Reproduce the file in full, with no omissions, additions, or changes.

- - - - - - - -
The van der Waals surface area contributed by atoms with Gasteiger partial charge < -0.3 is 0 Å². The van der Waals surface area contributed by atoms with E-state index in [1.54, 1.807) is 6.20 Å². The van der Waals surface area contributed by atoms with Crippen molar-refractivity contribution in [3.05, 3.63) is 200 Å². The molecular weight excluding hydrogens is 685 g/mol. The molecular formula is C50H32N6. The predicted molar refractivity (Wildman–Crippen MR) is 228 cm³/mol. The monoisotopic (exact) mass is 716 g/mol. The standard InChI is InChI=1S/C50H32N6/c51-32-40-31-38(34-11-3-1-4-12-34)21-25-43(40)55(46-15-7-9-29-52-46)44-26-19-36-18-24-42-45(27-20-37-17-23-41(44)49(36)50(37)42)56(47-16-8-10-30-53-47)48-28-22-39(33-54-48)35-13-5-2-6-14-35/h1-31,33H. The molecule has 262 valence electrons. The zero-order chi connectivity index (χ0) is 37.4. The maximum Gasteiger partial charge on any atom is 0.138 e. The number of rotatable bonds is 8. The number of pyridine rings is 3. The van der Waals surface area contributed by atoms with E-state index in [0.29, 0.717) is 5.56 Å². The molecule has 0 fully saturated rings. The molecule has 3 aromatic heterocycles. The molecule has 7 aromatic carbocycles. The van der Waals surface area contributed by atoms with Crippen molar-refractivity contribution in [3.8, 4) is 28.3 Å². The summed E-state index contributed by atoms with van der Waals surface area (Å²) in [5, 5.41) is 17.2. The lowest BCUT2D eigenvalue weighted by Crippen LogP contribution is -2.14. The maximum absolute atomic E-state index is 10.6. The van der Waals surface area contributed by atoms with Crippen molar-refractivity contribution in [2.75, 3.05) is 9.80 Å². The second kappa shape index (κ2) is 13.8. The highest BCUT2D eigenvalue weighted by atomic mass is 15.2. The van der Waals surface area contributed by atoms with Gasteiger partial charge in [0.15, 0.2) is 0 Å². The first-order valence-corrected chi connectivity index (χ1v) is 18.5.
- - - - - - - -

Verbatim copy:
The van der Waals surface area contributed by atoms with Gasteiger partial charge < -0.3 is 0 Å². The van der Waals surface area contributed by atoms with E-state index in [1.54, 1.807) is 6.20 Å². The van der Waals surface area contributed by atoms with Crippen molar-refractivity contribution in [3.05, 3.63) is 200 Å². The molecular weight excluding hydrogens is 685 g/mol. The molecular formula is C50H32N6. The predicted molar refractivity (Wildman–Crippen MR) is 228 cm³/mol. The monoisotopic (exact) mass is 716 g/mol. The standard InChI is InChI=1S/C50H32N6/c51-32-40-31-38(34-11-3-1-4-12-34)21-25-43(40)55(46-15-7-9-29-52-46)44-26-19-36-18-24-42-45(27-20-37-17-23-41(44)49(36)50(37)42)56(47-16-8-10-30-53-47)48-28-22-39(33-54-48)35-13-5-2-6-14-35/h1-31,33H. The molecule has 262 valence electrons. The zero-order chi connectivity index (χ0) is 37.4. The maximum Gasteiger partial charge on any atom is 0.138 e. The number of rotatable bonds is 8. The number of pyridine rings is 3. The van der Waals surface area contributed by atoms with E-state index in [0.29, 0.717) is 5.56 Å². The molecule has 0 fully saturated rings. The molecule has 3 aromatic heterocycles. The molecule has 7 aromatic carbocycles. The van der Waals surface area contributed by atoms with Crippen molar-refractivity contribution in [3.8, 4) is 28.3 Å². The summed E-state index contributed by atoms with van der Waals surface area (Å²) in [5, 5.41) is 17.2. The lowest BCUT2D eigenvalue weighted by Crippen LogP contribution is -2.14. The maximum absolute atomic E-state index is 10.6. The van der Waals surface area contributed by atoms with Crippen molar-refractivity contribution in [2.75, 3.05) is 9.80 Å². The second kappa shape index (κ2) is 13.8. The highest BCUT2D eigenvalue weighted by atomic mass is 15.2. The van der Waals surface area contributed by atoms with Gasteiger partial charge in [0.15, 0.2) is 0 Å². The first-order valence-corrected chi connectivity index (χ1v) is 18.5.